Tuesday, May 21, 2024

How the IDF Saves Civilians - Hugh Fitzgerald


by Hugh Fitzgerald

And - in so doing - puts its own soldiers at risk.


[Order David Horowitz’s new book, America Betrayed, HERE.]

The IDF strives always to warn civilians away from places about to be targeted, even when those warnings remove the element of surprise, which often is the critical element in a military attack. We have seen this yet again in the beginning of the Rafah operation. West Point Professor John Spencer says that Israel has “created a new standard for urban warfare”: “Israel Has Created a New Standard for Urban Warfare. Why Will No One Admit It? | Opinion,” by John Spencer, Newsweek, March 25

These measures were effective. Israel was able to evacuate upwards of 85 percent of the urban areas in northern Gaza before the heaviest fighting began. This is actually consistent with my research on urban warfare history that shows that no matter the effort, about 10 percent of populations stay.

As the war raged on, Israel began giving out its military maps to civilians so they could conduct localized evacuations. This, too, has never been done in war. During my recent visit to Khan Yunis, Gaza, and the IDF civilian harm mitigation unit in southern Israel, I observed as the army began using these maps to communicate each day where the IDF would be operating so civilians in other areas would stay out of harm’s way.

In northern Gaza, the IDF’s warnings emptied much of Gaza City. As instructed, people headed out of the city and south, via Salah al-Din Street, to south of the Wadi Gaza, where they were promised they would. be safe. And they were. Then when the IDF was preparing to move south and attack Hamas inside Khan Younis, it again warned the inhabitants of that city and area, by messaging maps that showed the exact neighborhoods that would be safe from attack that day, and continually updating those messages to reflect where the next targets were to be located.

I saw that the IDF even tracked the population in real time down to a few-block radius using drone and satellite imagery and cell phone presence and building damage assessments to avoid hitting civilians. The New York Times reported in January that the daily civilian death toll had more than halved in the previous month and was down almost two-thirds from its peak.

The IDF is constantly improving its ability to warn civilians, using such innovative devices as the giant speakers dropped by parachutes that, as soon as they hit the ground, immediately begin issuing their pre-recorded warnings.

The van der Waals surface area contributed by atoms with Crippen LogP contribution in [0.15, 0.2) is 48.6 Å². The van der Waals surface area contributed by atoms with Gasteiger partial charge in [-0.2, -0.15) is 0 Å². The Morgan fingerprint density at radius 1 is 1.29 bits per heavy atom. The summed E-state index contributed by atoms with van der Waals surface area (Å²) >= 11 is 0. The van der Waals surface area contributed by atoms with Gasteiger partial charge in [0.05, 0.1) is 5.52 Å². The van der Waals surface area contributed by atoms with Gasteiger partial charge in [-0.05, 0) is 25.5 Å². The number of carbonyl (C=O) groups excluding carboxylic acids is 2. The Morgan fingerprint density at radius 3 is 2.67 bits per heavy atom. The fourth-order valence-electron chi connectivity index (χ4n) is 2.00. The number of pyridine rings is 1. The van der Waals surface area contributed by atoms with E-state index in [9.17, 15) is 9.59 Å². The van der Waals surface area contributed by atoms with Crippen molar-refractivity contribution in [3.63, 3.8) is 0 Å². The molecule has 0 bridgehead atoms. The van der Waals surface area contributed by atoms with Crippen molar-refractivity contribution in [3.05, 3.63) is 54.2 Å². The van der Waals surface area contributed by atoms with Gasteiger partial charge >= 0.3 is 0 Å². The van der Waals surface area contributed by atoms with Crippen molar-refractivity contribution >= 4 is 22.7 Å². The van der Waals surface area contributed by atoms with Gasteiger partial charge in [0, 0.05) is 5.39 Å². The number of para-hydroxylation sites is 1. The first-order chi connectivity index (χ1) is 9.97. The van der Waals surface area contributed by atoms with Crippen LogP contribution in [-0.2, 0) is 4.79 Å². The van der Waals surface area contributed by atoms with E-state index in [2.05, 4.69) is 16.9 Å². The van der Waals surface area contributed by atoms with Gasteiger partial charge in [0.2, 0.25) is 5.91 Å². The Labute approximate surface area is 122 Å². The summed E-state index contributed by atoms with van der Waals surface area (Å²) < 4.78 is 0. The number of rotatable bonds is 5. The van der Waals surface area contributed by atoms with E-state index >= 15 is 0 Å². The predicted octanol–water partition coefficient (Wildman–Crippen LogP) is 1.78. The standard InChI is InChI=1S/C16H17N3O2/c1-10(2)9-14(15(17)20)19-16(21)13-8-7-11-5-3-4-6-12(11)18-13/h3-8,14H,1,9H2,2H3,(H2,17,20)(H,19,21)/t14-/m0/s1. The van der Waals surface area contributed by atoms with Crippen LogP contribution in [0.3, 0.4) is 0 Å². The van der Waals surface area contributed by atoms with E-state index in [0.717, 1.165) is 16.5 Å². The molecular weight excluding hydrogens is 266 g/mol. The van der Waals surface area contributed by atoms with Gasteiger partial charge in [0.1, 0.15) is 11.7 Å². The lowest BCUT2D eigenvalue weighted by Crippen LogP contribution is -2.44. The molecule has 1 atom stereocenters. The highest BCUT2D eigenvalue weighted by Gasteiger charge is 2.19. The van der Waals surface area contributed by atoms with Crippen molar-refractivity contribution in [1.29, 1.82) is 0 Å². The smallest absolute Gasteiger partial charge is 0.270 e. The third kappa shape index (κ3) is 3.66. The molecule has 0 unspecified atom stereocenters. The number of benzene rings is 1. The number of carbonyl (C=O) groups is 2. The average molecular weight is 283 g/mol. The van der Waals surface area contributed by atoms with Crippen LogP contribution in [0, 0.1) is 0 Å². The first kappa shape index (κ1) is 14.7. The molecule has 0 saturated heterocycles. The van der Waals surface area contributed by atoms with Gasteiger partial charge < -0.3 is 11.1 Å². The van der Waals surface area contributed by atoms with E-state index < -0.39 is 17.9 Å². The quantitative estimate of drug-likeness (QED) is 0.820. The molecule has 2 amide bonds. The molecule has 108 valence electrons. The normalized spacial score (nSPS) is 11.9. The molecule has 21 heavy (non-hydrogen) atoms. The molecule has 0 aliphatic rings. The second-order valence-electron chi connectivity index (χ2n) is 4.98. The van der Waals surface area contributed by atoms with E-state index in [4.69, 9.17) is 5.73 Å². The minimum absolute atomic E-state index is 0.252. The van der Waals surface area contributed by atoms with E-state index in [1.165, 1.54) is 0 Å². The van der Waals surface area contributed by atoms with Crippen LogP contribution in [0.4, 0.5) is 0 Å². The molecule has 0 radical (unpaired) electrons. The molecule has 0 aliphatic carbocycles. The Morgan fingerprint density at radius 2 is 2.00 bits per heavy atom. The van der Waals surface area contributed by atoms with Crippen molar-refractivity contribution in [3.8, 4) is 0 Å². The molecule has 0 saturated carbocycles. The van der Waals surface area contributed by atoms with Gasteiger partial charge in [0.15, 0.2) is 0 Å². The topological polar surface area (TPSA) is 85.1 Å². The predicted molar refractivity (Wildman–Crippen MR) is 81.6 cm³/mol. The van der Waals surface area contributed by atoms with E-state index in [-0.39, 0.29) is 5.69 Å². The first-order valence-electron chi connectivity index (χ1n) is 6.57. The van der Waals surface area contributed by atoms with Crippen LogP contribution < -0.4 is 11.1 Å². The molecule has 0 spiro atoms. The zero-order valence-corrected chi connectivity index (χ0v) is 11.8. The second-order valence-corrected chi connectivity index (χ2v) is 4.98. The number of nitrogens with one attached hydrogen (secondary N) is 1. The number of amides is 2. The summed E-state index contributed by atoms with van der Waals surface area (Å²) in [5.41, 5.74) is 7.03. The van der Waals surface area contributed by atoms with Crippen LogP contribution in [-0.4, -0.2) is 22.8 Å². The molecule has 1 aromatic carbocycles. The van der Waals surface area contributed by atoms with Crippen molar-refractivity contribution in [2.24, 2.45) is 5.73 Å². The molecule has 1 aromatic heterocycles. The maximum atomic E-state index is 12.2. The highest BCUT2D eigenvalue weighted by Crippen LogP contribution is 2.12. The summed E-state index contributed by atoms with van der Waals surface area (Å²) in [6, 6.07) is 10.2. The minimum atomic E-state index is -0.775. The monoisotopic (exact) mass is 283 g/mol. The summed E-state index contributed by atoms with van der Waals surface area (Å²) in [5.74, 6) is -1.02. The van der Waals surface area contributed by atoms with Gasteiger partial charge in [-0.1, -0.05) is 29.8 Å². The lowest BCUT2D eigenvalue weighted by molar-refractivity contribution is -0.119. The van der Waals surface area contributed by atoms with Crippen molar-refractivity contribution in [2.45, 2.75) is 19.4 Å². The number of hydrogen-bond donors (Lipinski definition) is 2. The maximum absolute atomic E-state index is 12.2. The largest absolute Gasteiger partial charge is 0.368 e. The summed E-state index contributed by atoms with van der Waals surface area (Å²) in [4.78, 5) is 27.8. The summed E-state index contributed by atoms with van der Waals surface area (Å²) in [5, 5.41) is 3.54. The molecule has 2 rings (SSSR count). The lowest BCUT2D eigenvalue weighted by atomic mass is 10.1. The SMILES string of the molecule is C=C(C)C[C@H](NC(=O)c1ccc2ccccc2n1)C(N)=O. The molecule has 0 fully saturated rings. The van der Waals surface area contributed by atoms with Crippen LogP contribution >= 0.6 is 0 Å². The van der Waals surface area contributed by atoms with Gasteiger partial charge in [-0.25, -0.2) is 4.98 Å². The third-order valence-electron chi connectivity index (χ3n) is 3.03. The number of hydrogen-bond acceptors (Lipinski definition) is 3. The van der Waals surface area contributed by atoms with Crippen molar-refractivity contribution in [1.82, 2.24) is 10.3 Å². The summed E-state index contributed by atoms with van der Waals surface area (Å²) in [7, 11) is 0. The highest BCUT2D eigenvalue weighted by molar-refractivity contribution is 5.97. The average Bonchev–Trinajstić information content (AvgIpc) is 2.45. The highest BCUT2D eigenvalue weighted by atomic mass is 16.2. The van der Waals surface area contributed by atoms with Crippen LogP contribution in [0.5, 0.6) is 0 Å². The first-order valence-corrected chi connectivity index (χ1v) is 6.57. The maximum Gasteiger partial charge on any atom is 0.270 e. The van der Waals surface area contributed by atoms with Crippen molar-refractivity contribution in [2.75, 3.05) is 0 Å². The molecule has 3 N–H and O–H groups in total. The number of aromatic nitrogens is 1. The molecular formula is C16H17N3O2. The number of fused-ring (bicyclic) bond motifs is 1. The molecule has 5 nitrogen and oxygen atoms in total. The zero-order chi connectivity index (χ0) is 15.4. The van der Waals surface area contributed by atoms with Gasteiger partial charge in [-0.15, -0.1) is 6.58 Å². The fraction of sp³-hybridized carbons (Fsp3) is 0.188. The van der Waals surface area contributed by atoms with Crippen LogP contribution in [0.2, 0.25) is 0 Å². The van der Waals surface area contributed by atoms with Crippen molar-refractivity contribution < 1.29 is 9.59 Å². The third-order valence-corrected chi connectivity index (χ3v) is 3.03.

Of course, the true number of Gaza civilian deaths is unknown. The current Hamas-supplied estimate of over 31,000 does not acknowledge a single combatant death (nor any deaths due to the misfiring of its own rockets or other friendly fire). The IDF estimates it has killed about 13,000 Hamas operatives, a number I believe credible partly because I believe the armed forces of a democratic American ally over a terrorist regime, but also because of the size of Hamas fighters assigned to areas that were cleared and having observed the weapons used, the state of Hamas’ tunnels and other aspects of the combat.

Actually, the IDF estimated the number of Hamas combatants killed to be 13,000 as of late January. In the months that have followed, given the previous numbers — 13,000 killed in 3½ months, or almost 4,000 combatant deaths each month, then there might be as many as 21,000 Hamas deaths —13,000 from October 7 to January 25, and 8,000 from January 26 to March 26. But let’s be conservative, and calculate that the IDF has only managed to kill 1,000 combatants each month. That would mean 16,000 Hamas combatants have been killed as of April 26.

That would mean some 18,000 civilians have died in Gaza, a ratio of roughly 1 combatant to 1.5 civilians. Given Hamas’ likely inflation of the death count, the real figure could be closer to 1 to 1. Either way, the number would be historically low for modern urban warfare.

In fact, my calculation differs from that of John Spencer. I estimate, most conservatively, that not 18,000 but 15,000 Hamas fighters died by the end of March. That number must be subtracted from the total number of those killed. Even if we were to accept Hamas’ figure of 31,000 Gazans dead (Hamas does not offer separate numbers for civilians and combatants), and subtract from that figure the 15,000 Hamas fighters killed, that would mean at most 16,000 civilians were killed. The ratio of civilian-to-combatant deaths in Gaza would be 16:15, or almost 1:1, a figure never achieved anywhere else in the history of warfare. And I have not even deducted, from the figure of 31,000 deaths, the average number of Gazans who die each month from old age, disease, accidents and so on, that has been calculated as 800 a month, or over the six months of war, on average 800 a month.

Hugh Fitzgerald

Source: https://www.frontpagemag.com/the-idf-takes-more-steps-to-warn-civilians-away-from-combat-areas-than-any-other-military/

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